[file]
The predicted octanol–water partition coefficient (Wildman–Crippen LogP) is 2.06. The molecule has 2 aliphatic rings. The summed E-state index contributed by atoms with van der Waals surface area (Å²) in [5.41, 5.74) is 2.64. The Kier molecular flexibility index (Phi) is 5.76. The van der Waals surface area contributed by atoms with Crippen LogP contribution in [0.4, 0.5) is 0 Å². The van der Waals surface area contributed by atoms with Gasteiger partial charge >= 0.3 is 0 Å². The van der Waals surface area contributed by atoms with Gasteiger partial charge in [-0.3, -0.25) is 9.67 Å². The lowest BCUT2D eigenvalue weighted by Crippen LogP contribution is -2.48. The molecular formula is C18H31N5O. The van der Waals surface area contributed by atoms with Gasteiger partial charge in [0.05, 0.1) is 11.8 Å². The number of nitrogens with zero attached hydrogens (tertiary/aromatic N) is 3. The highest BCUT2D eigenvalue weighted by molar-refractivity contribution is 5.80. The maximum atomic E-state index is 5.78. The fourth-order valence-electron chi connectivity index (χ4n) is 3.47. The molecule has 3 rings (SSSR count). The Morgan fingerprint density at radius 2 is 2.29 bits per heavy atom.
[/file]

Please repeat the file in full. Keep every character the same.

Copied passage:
The predicted octanol–water partition coefficient (Wildman–Crippen LogP) is 2.06. The molecule has 2 aliphatic rings. The summed E-state index contributed by atoms with van der Waals surface area (Å²) in [5.41, 5.74) is 2.64. The Kier molecular flexibility index (Phi) is 5.76. The van der Waals surface area contributed by atoms with Crippen LogP contribution in [0.4, 0.5) is 0 Å². The van der Waals surface area contributed by atoms with Gasteiger partial charge >= 0.3 is 0 Å². The van der Waals surface area contributed by atoms with Gasteiger partial charge in [-0.3, -0.25) is 9.67 Å². The lowest BCUT2D eigenvalue weighted by Crippen LogP contribution is -2.48. The molecular formula is C18H31N5O. The van der Waals surface area contributed by atoms with Gasteiger partial charge in [0.05, 0.1) is 11.8 Å². The number of nitrogens with zero attached hydrogens (tertiary/aromatic N) is 3. The highest BCUT2D eigenvalue weighted by molar-refractivity contribution is 5.80. The maximum atomic E-state index is 5.78. The fourth-order valence-electron chi connectivity index (χ4n) is 3.47. The molecule has 3 rings (SSSR count). The Morgan fingerprint density at radius 2 is 2.29 bits per heavy atom.